3 Rules for Understanding How Value Leads to Better Performance
June 6 2013 by Michael E. Raynor and Mumtaz Ahmad
Knowing this, CEOs facing tough investment decisions can now play the percentages much more consistently. Exceptional companies realize that non-price value must be earned repeatedly and continuously. Regardless of industry, that translates far more often than not into a significant and ongoing investment in assets or other expenditures. Short-run pressure to improve profitability through cost cutting is very often a double-edged sword, and the wrong edge is sharpest. Achieving exceptional results can demand the courage to incur higher cost, even to the point of a cost disadvantage.
You heard that right: a cost disadvantage. Whether they are driving revenue through price or volume, exceptional companies tend to have higher cost on at least on some dimensions—even when they are competing for seemingly price-sensitive markets. The willingness to incur higher cost allows exceptional performers to create, preserve and exploit their non-price value positions by charging higher prices or by generating higher volume.
Both Merck and Eli Lilly occupy non-price value positions in the pharmaceutical industry, competing on the basis of the clinical effectiveness of their patent-protected medications in the therapeutic areas they focus on. Neither can be said to have a price-based position.
Through the early 1990s, the difference in their profitability can be attributed to Merck’s choice to globalize earlier, more successfully and much more aggressively than did Eli Lilly: Merck was generating 50% or more of its $10 billion in pharmaceutical sales from non-U.S. markets, while Eli Lilly was generating barely 30% of its $6 billion from non-U.S. sales. Prices in these markets were often lower than in the U.S., but Merck never competed on price relative to the alternatives in those markets. In other words, Merck drove revenue through higher volume, but it drove volume through non-price value, not low prices.
Selling into markets with lower price ceilings forced Merck to accept higher relative COGS, which explains why Merck’s gross margins were lower than Eli Lilly’s. However, these markets also had structurally lower selling costs, while Merck’s fixed R&D expenses were spread across a much larger sales base. Economies of scale in drug manufacturing meant that Merck had a lower relative asset base, resulting in higher asset turns than Eli Lilly.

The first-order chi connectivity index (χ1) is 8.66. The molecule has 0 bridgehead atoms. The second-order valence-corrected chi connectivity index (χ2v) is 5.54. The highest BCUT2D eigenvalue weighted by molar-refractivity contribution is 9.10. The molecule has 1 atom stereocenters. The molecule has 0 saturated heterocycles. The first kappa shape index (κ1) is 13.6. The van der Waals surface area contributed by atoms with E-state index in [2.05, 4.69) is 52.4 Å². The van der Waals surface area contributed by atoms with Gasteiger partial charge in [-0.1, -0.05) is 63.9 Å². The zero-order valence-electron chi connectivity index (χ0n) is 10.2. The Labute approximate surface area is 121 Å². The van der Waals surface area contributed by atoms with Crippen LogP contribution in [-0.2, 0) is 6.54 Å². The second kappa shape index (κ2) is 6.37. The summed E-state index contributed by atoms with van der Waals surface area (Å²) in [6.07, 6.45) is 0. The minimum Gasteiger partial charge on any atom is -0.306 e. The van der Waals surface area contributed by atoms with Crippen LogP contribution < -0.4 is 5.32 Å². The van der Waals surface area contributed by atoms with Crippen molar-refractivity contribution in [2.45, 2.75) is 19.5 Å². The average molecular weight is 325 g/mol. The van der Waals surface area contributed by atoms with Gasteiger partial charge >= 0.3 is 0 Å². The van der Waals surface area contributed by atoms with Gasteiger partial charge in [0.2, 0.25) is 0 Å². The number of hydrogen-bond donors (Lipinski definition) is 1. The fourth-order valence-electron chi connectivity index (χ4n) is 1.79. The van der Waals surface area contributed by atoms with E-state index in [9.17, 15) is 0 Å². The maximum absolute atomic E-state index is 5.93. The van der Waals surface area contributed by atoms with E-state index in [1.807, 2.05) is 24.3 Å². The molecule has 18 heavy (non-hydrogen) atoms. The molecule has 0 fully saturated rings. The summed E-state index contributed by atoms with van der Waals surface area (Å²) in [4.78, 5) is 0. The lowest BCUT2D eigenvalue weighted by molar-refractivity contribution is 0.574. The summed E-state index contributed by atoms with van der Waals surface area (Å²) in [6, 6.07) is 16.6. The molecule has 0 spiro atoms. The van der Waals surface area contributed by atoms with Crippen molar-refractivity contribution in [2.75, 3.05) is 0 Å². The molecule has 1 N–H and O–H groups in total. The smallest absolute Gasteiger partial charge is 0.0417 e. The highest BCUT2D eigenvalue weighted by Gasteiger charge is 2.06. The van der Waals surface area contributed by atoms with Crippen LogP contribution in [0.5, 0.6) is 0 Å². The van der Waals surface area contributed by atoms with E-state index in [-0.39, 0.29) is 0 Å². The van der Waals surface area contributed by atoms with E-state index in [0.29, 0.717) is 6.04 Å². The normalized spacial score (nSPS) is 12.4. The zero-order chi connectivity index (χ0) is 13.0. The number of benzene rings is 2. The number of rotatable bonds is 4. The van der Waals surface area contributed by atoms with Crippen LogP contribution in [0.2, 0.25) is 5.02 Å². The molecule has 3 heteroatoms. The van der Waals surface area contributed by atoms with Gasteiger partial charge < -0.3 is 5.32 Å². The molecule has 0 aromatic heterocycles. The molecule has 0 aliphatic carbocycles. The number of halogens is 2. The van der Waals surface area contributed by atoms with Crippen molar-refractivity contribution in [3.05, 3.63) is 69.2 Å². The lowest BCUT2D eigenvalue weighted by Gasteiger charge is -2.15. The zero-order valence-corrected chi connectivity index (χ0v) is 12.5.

In addition, Merck leveraged its R&D and manufacturing base to diversify its product portfolio more than did Eli Lilly. By some measures, Merck was three times as diversified, but in ways that leveraged a more nearly common asset base, creating the volume required to drive a significant efficiency advantage.
In other words, Merck’s profitability advantage was not a function of lower costs at a given volume, but of greater efficiencies thanks to higher volume resulting from customer demand generated by non-price value. The result was a decades-long run of revenue growth that made Merck’s core pharmaceutical business more than twice the size of Eli Lilly’s by 2010, up from barely more than 8% larger in 1985.
No matter what industry they are in, driving revenue comes first, and exceptional companies are willing to invest and incur the costs required to drive either price or volume for higher revenue than their competitors.
Michael E. Raynoris a director at Deloitte Services LP. Mumtaz Ahmedis a strategy practitioner in Deloitte Consulting LLP and the chief strategy officer of Deloitte LLP. They are coauthors of The Three Rules: How Exceptional Companies Think, which was based on a study of 25,000 companies from hundreds of industries covering 45 years. www.thethreerules.com